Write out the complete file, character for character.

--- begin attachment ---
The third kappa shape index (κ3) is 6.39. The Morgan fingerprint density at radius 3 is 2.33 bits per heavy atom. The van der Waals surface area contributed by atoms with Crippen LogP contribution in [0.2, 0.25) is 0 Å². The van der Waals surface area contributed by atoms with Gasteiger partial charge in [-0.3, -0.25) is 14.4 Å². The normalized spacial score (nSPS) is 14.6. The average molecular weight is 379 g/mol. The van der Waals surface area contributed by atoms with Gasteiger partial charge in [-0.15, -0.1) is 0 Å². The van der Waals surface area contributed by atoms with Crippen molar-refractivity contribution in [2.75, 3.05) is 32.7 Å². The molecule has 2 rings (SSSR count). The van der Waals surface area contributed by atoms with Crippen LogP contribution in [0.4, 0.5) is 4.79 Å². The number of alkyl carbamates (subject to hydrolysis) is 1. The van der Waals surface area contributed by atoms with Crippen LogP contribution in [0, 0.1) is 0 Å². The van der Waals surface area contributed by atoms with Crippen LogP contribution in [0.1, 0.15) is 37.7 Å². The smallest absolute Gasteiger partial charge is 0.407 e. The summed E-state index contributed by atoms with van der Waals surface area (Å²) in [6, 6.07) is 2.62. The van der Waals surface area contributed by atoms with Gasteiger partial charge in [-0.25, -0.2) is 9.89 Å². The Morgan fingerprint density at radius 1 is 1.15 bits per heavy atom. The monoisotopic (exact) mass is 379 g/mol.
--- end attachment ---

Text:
The third kappa shape index (κ3) is 6.39. The Morgan fingerprint density at radius 3 is 2.33 bits per heavy atom. The van der Waals surface area contributed by atoms with Crippen LogP contribution in [0.2, 0.25) is 0 Å². The van der Waals surface area contributed by atoms with Gasteiger partial charge in [-0.3, -0.25) is 14.4 Å². The normalized spacial score (nSPS) is 14.6. The average molecular weight is 379 g/mol. The van der Waals surface area contributed by atoms with Gasteiger partial charge in [-0.15, -0.1) is 0 Å². The van der Waals surface area contributed by atoms with Crippen molar-refractivity contribution in [2.75, 3.05) is 32.7 Å². The molecule has 2 rings (SSSR count). The van der Waals surface area contributed by atoms with Crippen LogP contribution in [0.4, 0.5) is 4.79 Å². The number of alkyl carbamates (subject to hydrolysis) is 1. The van der Waals surface area contributed by atoms with Crippen LogP contribution in [0, 0.1) is 0 Å². The van der Waals surface area contributed by atoms with Crippen LogP contribution in [0.1, 0.15) is 37.7 Å². The smallest absolute Gasteiger partial charge is 0.407 e. The summed E-state index contributed by atoms with van der Waals surface area (Å²) in [6, 6.07) is 2.62. The van der Waals surface area contributed by atoms with Gasteiger partial charge in [-0.25, -0.2) is 9.89 Å². The Morgan fingerprint density at radius 1 is 1.15 bits per heavy atom. The monoisotopic (exact) mass is 379 g/mol.